|when is the best time to overseed.should i fertilizer before or after.also my back yard has a lot of shade and a small amount of grass.what is the best way to start healthy grass. thanks in advance Charles|
|Spring is a good time to overseed. Begin by raking out any dead areas and then broadcast your seeds. Wait until after you've moved the lawn twice before fertilizing to eliminate the chance of burning the new grass. It's difficult to get grass to grow in shady areas but some turf types are more shade tolerant than others.
The fine-leaf fescues are considered the most shade tolerant of the cool-season grasses. Creeping red fescue, Chewing?s fescue, sheep fescue and hard fescue all have shown promise in heavily shaded areas. It's best to sow seed in shaded areas in the fall. Fall seedings generally are more successful than spring seedings because they go into the first summer more mature with a better root system and more stored food reserves.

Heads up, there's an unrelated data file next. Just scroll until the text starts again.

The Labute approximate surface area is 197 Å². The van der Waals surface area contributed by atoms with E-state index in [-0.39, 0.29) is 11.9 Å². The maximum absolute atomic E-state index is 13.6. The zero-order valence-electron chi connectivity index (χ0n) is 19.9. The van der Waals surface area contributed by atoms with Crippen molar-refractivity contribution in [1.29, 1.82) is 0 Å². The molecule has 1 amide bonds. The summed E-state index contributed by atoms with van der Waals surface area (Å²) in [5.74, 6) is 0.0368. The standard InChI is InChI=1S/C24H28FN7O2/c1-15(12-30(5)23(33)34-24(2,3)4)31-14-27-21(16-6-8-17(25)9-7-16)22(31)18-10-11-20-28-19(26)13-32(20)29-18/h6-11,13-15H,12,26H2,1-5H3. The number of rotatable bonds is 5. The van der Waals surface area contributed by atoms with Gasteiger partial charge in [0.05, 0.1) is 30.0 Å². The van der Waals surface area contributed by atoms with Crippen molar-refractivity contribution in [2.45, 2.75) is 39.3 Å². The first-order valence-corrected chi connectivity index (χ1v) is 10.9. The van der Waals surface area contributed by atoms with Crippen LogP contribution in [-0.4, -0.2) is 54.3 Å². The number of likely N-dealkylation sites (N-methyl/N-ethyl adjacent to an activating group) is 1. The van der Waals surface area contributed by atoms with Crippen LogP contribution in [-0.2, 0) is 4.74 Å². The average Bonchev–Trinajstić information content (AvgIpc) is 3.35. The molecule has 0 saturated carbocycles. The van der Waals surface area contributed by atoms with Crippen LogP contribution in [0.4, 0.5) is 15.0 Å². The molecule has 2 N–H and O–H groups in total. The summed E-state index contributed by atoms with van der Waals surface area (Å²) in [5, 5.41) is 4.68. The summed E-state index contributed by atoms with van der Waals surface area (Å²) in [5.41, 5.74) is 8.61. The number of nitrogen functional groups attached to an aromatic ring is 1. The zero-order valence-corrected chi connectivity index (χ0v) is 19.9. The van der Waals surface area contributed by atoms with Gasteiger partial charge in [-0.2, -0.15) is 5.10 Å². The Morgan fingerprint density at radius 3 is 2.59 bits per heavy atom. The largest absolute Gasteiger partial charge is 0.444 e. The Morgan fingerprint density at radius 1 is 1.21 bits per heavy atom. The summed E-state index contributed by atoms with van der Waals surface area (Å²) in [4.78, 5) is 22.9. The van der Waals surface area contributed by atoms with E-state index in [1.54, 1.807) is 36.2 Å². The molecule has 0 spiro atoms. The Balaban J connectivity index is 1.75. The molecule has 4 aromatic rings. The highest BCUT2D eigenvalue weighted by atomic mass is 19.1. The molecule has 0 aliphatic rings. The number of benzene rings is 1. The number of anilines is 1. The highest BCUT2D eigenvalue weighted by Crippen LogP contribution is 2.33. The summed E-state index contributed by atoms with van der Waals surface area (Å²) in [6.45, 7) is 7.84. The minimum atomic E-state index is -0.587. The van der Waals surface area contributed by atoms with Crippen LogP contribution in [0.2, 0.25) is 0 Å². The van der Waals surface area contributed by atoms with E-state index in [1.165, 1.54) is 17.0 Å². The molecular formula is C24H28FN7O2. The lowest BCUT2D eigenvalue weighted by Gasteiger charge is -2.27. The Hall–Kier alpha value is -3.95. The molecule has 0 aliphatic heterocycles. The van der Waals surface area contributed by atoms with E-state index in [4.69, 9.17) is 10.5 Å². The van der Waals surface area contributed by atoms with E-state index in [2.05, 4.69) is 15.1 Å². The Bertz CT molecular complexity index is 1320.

Turfgrass growing in shade generally requires less total nitrogen than grass in full sunlight because of the reduced rates of photosynthetic activity. Over application of nitrogen on shaded grasses reduces stored food reserves and produces thin cell walls which can cause disease on the turfgrass plants.
Other ways to ensure success:
Raise the mowing height. Increased mowing height induces larger root systems and healthier plants.
Irrigate infrequently, but heavily. An irrigation program that minimizes the amount of time shaded areas are moist is beneficial in reducing disease. Infrequent watering also tends to minimize compaction and reduce shallow surface rooting.
Reduce use of the area. Thin cell walled grass plants with little food reserve cannot bear much traffic without sustaining damage. Therefore, any effort to minimize traffic in shaded areas is beneficial.
Provide good drainage. Poor drainage increases the possibility of disease activity.
Remove leaves and debris promptly. Quick removal of leaves and debris all year long is essential as they shade the grass plant and reduce its food making potential.
Best wishes with your lawn.